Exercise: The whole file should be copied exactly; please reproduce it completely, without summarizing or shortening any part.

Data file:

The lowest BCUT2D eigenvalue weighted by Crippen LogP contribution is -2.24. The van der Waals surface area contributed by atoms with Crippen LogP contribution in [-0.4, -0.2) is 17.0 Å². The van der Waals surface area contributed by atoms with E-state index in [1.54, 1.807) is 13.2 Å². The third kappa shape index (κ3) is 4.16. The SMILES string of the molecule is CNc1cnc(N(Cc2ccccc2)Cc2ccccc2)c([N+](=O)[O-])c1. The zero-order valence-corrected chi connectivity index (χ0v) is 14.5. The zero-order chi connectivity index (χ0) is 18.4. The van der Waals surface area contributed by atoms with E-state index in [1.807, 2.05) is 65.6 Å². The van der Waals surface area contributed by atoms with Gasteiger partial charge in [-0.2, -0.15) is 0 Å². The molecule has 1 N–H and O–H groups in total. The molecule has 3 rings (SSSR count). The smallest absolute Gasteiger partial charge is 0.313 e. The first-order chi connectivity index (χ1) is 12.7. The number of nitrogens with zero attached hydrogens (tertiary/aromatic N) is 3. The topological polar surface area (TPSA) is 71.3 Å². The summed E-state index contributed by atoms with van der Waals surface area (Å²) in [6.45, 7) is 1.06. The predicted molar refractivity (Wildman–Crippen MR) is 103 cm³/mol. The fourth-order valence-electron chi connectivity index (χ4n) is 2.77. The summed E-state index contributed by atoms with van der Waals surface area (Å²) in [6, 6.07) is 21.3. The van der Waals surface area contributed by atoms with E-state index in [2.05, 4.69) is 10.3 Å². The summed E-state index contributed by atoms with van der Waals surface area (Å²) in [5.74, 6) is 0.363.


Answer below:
The lowest BCUT2D eigenvalue weighted by Crippen LogP contribution is -2.24. The van der Waals surface area contributed by atoms with Crippen LogP contribution in [-0.4, -0.2) is 17.0 Å². The van der Waals surface area contributed by atoms with E-state index in [1.54, 1.807) is 13.2 Å². The third kappa shape index (κ3) is 4.16. The SMILES string of the molecule is CNc1cnc(N(Cc2ccccc2)Cc2ccccc2)c([N+](=O)[O-])c1. The zero-order valence-corrected chi connectivity index (χ0v) is 14.5. The zero-order chi connectivity index (χ0) is 18.4. The van der Waals surface area contributed by atoms with E-state index in [1.807, 2.05) is 65.6 Å². The van der Waals surface area contributed by atoms with Gasteiger partial charge in [-0.2, -0.15) is 0 Å². The molecule has 1 N–H and O–H groups in total. The molecule has 3 rings (SSSR count). The smallest absolute Gasteiger partial charge is 0.313 e. The first-order chi connectivity index (χ1) is 12.7. The number of nitrogens with zero attached hydrogens (tertiary/aromatic N) is 3. The topological polar surface area (TPSA) is 71.3 Å². The summed E-state index contributed by atoms with van der Waals surface area (Å²) in [6.45, 7) is 1.06. The predicted molar refractivity (Wildman–Crippen MR) is 103 cm³/mol. The fourth-order valence-electron chi connectivity index (χ4n) is 2.77. The summed E-state index contributed by atoms with van der Waals surface area (Å²) in [6, 6.07) is 21.3. The van der Waals surface area contributed by atoms with E-state index in [2.05, 4.69) is 10.3 Å². The summed E-state index contributed by atoms with van der Waals surface area (Å²) in [5.74, 6) is 0.363.